Luscious beef burgers
Serves five or six
500 g minced beef
one medium onion, diced
one clove garlic, diced
1 tsp Dijon mustard
pinch of chili flakes or diced jalapeno
pinch of smoked paprika (regular will do too)
1 Tbsp chopped fresh thyme (or 1 tsp dried)
1/4 cup breadcrumbs
salt and pepper
(optional: handful of arugula or spinach)
In a big mixing bowl, combine the garlic, onion, Dijon mustard, chili, paprika, thyme, breadcrumbs, egg, and salt and pepper, and stir it into a paste. Add the beef and stir it into the seasoning.(At this point I go in with clean hands!)
Heat a wide, high-sided frying pan until getting hot. Add a splash of olive oil and let it heat up until you see ripples in the oil.
As you wait for the pan to heat, form the meat mixture into five or six burger patties. Fry them a few minutes per side, flipping over only once. I don't time them precisely, but I watch the sides of the patties and turn them over when I see the cooking line is about a third of the way up.
When the burgers are cooked, top each with a slice of cheese, put a lid on the pan and set it aside off the heat. Leave the lid on for a minute until the cheese melts.
Serve burgers in a toasted bun with condiments and your favourite toppings.
Sunday, February 27, 2011
It's Oscar night! My favourite night of the year for fashion dos and don'ts! I'm heading to a party with some gourmet popcorn in hand, a recipe adapted from one recently published in the Globe and Mail.
Rosemary and parmesan popcorn
3 bags unsalted popcorn
1 cup butter
1/2 cup rosemary
1 cup parmesan cheese
1 Tbsp pink rock salt
1 Tbsp cracked black pepper
Strip the rosemary leaves off the stems and finely chop them. Melt the butter in a saucepan and add the rosemary bits, and the salt and pepper. Stir to dissolve the salt.
Grate the parmesan cheese.
Meanwhile, pop the popcorn in the microwave. Put all the popped popcorn in a big stock pot. Drizzle the melted butter mixture over top, and turn the popcorn with tongs to evenly coat.
Serve immediately, or put into two big plastic freezer bags and head to your Oscar party!
Wednesday, January 26, 2011
From left to right, Chef Norm Aitken, emcee Kevin Brauch and Chef Mike Howell demonstrate how to cook sea bass at the first-ever Canadian Celebrity Chefs Event.
When I was a journalism student in Montreal, I bought a Chilean sea bass and cooked it in the kitchen of my shoebox apartment. The next day I told my classmates about my delicious fish and was on culinary cloud nine until one of them crashed me down to earth by saying “but Chilean sea bass are endangered!”
I really had no idea, and I felt terrible for contributing to the slow demise of a species at risk.
Nine years later, sitting in the audience at Ottawa's first-ever Celebrity Chefs Event at the National Arts Centre, I am reminded of my delicious environmental transgression. Norm Aitken and Mike Howell have just announced they are going to show the audience how to cook sea bass, but they are better informed that I and have chosen the non-endangered European species.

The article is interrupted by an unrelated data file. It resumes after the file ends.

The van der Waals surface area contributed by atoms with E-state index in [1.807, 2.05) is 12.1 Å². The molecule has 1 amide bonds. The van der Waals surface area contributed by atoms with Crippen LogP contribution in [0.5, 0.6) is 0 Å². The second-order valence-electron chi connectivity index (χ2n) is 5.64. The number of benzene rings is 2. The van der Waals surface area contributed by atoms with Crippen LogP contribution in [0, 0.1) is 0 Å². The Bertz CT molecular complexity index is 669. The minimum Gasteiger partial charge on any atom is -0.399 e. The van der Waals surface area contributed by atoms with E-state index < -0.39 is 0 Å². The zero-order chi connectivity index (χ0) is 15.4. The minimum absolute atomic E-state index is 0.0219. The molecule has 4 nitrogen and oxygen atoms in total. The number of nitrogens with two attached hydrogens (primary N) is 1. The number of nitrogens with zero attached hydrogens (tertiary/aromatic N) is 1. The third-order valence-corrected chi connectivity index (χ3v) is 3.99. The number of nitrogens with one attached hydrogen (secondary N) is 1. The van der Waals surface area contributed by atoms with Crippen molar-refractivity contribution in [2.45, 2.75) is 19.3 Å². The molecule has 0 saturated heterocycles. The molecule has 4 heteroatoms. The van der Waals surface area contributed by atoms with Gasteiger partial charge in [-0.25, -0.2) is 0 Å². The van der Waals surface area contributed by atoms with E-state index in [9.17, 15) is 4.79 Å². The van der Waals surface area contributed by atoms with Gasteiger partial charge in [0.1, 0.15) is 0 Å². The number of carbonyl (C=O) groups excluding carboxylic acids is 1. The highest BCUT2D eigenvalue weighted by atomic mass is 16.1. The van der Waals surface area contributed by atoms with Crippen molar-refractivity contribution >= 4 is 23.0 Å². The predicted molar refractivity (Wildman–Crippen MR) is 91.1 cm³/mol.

So let me tell you about their dish. They prepared the fish in two different ways using cooking methods that they've used to great success at their respective restaurants (Aitken works at Juniper in Ottawa and Howell at Tempest in Wolfville N.S.).
Aitken pan-seared his fillet in a very hot skillet with butter, and salt and pepper, and Howell cured his in a mixture of mostly salt and a little sugar, and lime and orange zest. “Fish is particularly suited to curing,” he said. “The longer you do it, the firmer it will become.”
They also made a citrus and fennel salad, a golden beet coulis made with a maritime seaweed called dulse, and married the two fishes on the plate with a little applewood-smoked mussel. It was the first thing that I ate at the reception later that evening and it was lovely.
In telling the audience they do not serve farmed salmon at their restaurants, Howell and Aitken provoked a lot of discussion. They are both environmentalists, and Howell recommended that consumers choose Sea Choice or Ocean Wise certified products if they are interested in supporting sustainable fish farming.
I wish I had known this before I feasted on endangered Chilean sea bass in Montreal!
After journalism school, I became an editor at the Canadian Wildlife Federation and discovered two great websites with searchable databases on species at risk: COSEWIC, which focuses species in Canada, and the IUCN's Red List, which covers species worldwide. I've since used them to make sure I'm not buying anything endangered for my next meal!
In short, I had a great time at this event. It was a lot of fun, and Howell and Aitken's dish are but one of several tasty creations that I got to sample. In my next post, I'll publish an overview of the day in pictures … and more food porn! In the meantime, you can read more fine coverage on these other blogs:
The Lemon Kitchen
Whisk: a food blog
The Twisted Chef
Rachelle Eats Food
If Music be the Food of Love, Play On
Sunday, January 23, 2011
Canadian celebrity chefs Michael Howell (left) of Tempest and Norm Aitken of Juniper.
Tomorrow is going to be so exciting! I've been invited, along with several other Ottawa food bloggers, to shadow the chefs at the first-ever Canadian Celebrity Chefs Event at the National Arts Centre, and guest blog about the proceedings.